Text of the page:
It has been an interesting year for us at IPWatchdog.com, from getting sued in January 2010, to exclusive interviews with the likes of Chief Judge Randall Rader, Chief Judge Paul Michel, Former U.S. Senator Birch Bayh, USPTO Director David Kappos and former USPTO Directors Todd Dickinson and Nick Godici and others, we have stayed busy. We have put more emphasis this year on reporting live from industry news events, such as from the BIO 2010 International Convention and the AIPLA Annual Meeting. Of course, the familiar opinion commentary that I so love to write has also been a mainstay.
The big news for us is just coming in as of today. I am pleased to announce that IPWatchdog.com was selected by the readers of the ABA Journal as their favorite IP Law blog for 2010. See ABA Journal Blawg 100 IP Law category for 2010. I am also pleased to announce that for 2010 we had over 2,000,000 visits, delivered nearly 11.8 million pages, our homepage was viewed 3.06 million times and we averaged over 67,000 unique monthly visitors! Thanks to all our readers for coming back day after day, and thanks to all of our Guest Contributors!
In a conference call this afternoon with reporters Commerce Secretary Gary Locke announced that the first Regional Patent Office would be located in Detroit, Michigan and will open at some point during 2011, employing some 100 patent examiners with some additional support staff. Locke explained that as a part of the nationwide workforce initiative of the Obama Administration high paying jobs would be coming to the USPTO Detroit Satellite Office. Locke said that while 100 patent examiners is an appropriate level of staffing initially that number could expand over time if the Regional Patent Office model proves successful. Secretary Locke also explained that the Detroit Satellite Patent Office will be “the first of several Patent Offices we hope to establish around the country.” When pressed during the question and answer phase of the call, Secretary Locke said that perhaps two additional Satellite Patent Offices might open “within the year after Detroit.”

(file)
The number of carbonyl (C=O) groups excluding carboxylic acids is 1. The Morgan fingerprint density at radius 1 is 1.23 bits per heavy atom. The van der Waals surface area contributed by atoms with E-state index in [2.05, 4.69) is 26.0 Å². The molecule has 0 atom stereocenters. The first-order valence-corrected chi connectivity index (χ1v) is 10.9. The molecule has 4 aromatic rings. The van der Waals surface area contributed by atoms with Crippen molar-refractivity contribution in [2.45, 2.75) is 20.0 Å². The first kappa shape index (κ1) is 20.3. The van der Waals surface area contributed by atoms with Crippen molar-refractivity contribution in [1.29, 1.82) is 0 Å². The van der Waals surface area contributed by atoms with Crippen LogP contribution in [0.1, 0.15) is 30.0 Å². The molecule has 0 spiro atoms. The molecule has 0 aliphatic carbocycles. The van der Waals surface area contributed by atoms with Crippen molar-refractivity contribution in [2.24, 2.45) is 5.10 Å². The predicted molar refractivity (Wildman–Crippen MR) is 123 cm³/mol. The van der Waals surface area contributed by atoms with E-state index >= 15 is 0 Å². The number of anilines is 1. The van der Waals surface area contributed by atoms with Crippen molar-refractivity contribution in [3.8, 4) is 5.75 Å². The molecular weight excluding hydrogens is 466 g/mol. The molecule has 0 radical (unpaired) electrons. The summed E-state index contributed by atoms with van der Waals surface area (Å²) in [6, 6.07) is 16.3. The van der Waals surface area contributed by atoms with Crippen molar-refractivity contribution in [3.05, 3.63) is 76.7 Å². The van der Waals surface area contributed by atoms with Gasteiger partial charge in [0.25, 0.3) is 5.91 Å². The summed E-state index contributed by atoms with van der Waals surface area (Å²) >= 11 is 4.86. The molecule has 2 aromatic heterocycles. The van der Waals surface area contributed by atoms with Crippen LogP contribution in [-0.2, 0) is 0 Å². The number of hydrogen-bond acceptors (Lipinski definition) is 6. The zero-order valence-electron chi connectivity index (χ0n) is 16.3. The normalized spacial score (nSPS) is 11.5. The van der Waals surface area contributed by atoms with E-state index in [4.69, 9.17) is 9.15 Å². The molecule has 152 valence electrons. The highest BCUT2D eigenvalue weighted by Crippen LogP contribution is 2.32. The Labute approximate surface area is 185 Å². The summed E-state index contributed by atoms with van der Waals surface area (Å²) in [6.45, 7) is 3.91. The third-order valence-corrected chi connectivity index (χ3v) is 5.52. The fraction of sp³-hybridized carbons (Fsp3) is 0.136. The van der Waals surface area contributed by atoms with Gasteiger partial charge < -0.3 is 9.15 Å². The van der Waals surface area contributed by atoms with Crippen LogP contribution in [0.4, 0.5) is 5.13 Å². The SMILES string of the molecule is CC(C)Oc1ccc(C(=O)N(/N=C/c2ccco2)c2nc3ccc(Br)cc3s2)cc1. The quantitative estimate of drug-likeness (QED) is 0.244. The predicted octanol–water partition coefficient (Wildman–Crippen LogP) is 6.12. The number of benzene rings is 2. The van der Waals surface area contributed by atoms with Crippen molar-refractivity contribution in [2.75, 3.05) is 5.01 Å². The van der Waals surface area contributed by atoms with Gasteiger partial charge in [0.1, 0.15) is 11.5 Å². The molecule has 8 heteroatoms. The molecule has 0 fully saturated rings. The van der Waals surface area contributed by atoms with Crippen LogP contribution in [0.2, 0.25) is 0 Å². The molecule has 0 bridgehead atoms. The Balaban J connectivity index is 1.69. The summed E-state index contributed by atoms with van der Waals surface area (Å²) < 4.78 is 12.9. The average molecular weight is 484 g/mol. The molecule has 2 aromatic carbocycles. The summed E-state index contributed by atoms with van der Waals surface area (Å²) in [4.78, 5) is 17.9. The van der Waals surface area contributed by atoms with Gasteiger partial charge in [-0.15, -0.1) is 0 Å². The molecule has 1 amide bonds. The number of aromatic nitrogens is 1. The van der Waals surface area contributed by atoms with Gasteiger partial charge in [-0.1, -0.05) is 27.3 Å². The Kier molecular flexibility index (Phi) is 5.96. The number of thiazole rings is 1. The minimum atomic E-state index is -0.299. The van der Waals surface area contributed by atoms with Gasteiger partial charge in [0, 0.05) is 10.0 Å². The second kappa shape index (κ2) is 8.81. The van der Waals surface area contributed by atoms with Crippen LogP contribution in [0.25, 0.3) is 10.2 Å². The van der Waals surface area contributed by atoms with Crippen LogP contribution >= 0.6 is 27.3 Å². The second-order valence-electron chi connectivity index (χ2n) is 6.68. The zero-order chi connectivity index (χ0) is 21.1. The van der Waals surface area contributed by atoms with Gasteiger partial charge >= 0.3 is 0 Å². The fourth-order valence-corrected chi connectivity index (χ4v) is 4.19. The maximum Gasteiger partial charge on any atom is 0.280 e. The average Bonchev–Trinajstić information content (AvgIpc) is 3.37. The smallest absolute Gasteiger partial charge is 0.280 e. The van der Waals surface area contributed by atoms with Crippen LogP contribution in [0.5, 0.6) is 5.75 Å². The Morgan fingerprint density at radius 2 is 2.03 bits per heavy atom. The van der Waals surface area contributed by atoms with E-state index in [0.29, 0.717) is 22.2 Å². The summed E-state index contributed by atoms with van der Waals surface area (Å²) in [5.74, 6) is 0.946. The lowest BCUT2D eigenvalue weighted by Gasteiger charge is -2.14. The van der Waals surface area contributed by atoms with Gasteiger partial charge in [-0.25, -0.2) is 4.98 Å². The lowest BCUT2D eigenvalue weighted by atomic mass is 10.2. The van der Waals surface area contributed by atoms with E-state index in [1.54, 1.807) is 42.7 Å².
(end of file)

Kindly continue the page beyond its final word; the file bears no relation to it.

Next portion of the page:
Yesterday the Intellectual Property Owners Association held their 21st annual PTO Day at the The Ronald Reagan Building & International Trade Center in Washington, DC. The luncheon speaker was David Kappos, who is Under Secretary of Commerce for Intellectual Property and the Director of the United States Patent and Trademark Office. Those familiar with Director Kappos know that he generally has prepared remarks, which he delivers, or an outline and then speaks contemporaneously but directed from his outline. Yesterday Director Kappos deviated a bit from his routine and utilized a powerpoint presentation, which was titled: “The USPTO by the Numbers: Progress and Reform at Our Nation’s Innovation Agency.” While some of the slides tell what appears to be a remarkable turn around story, the real news to come out of Director Kappos’ presentation is that he is challenging the Patent Office to get down to a patent application backlog of 650,000 by the end of fiscal year 2011. To paraphrase Sam Cooke: what a wonderful world it would be!
Leading off at 8:45am, from left to right: Herbert Wamsley (IPO Executive Director), Peggy Focarino (Deputy Commissioner for Patents), William Smith (Woodcock Washburn), John Owens (USPTO CIO) and Bob Stoll (Commissioner for Patents).